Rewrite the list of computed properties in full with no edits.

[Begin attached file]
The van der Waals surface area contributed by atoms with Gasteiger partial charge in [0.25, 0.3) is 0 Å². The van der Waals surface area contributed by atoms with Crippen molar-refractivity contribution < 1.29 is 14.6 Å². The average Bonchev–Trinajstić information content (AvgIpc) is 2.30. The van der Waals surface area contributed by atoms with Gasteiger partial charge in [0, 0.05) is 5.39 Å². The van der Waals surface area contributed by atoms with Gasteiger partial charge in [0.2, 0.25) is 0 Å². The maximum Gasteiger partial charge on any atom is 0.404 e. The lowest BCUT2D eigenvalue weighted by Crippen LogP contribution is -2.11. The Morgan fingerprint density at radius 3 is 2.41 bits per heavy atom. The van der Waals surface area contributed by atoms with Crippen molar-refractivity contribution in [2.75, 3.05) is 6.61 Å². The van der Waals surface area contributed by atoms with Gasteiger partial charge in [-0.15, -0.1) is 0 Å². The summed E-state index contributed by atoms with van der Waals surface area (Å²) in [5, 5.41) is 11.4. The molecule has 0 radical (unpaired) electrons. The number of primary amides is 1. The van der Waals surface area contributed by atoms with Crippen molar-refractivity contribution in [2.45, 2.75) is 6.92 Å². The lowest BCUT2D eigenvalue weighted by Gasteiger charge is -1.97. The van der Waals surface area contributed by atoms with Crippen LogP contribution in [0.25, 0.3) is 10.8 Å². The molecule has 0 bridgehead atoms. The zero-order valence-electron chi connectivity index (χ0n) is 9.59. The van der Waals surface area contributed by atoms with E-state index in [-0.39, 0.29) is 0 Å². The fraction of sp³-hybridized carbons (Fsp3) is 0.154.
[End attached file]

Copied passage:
The van der Waals surface area contributed by atoms with Gasteiger partial charge in [0.25, 0.3) is 0 Å². The van der Waals surface area contributed by atoms with Crippen molar-refractivity contribution < 1.29 is 14.6 Å². The average Bonchev–Trinajstić information content (AvgIpc) is 2.30. The van der Waals surface area contributed by atoms with Gasteiger partial charge in [0, 0.05) is 5.39 Å². The van der Waals surface area contributed by atoms with Gasteiger partial charge in [0.2, 0.25) is 0 Å². The maximum Gasteiger partial charge on any atom is 0.404 e. The lowest BCUT2D eigenvalue weighted by Crippen LogP contribution is -2.11. The Morgan fingerprint density at radius 3 is 2.41 bits per heavy atom. The van der Waals surface area contributed by atoms with Crippen molar-refractivity contribution in [2.75, 3.05) is 6.61 Å². The van der Waals surface area contributed by atoms with Gasteiger partial charge in [-0.15, -0.1) is 0 Å². The summed E-state index contributed by atoms with van der Waals surface area (Å²) in [5, 5.41) is 11.4. The molecule has 0 radical (unpaired) electrons. The number of primary amides is 1. The van der Waals surface area contributed by atoms with Crippen molar-refractivity contribution in [2.45, 2.75) is 6.92 Å². The lowest BCUT2D eigenvalue weighted by Gasteiger charge is -1.97. The van der Waals surface area contributed by atoms with Crippen LogP contribution in [0.25, 0.3) is 10.8 Å². The molecule has 0 bridgehead atoms. The zero-order valence-electron chi connectivity index (χ0n) is 9.59. The van der Waals surface area contributed by atoms with E-state index in [-0.39, 0.29) is 0 Å². The fraction of sp³-hybridized carbons (Fsp3) is 0.154.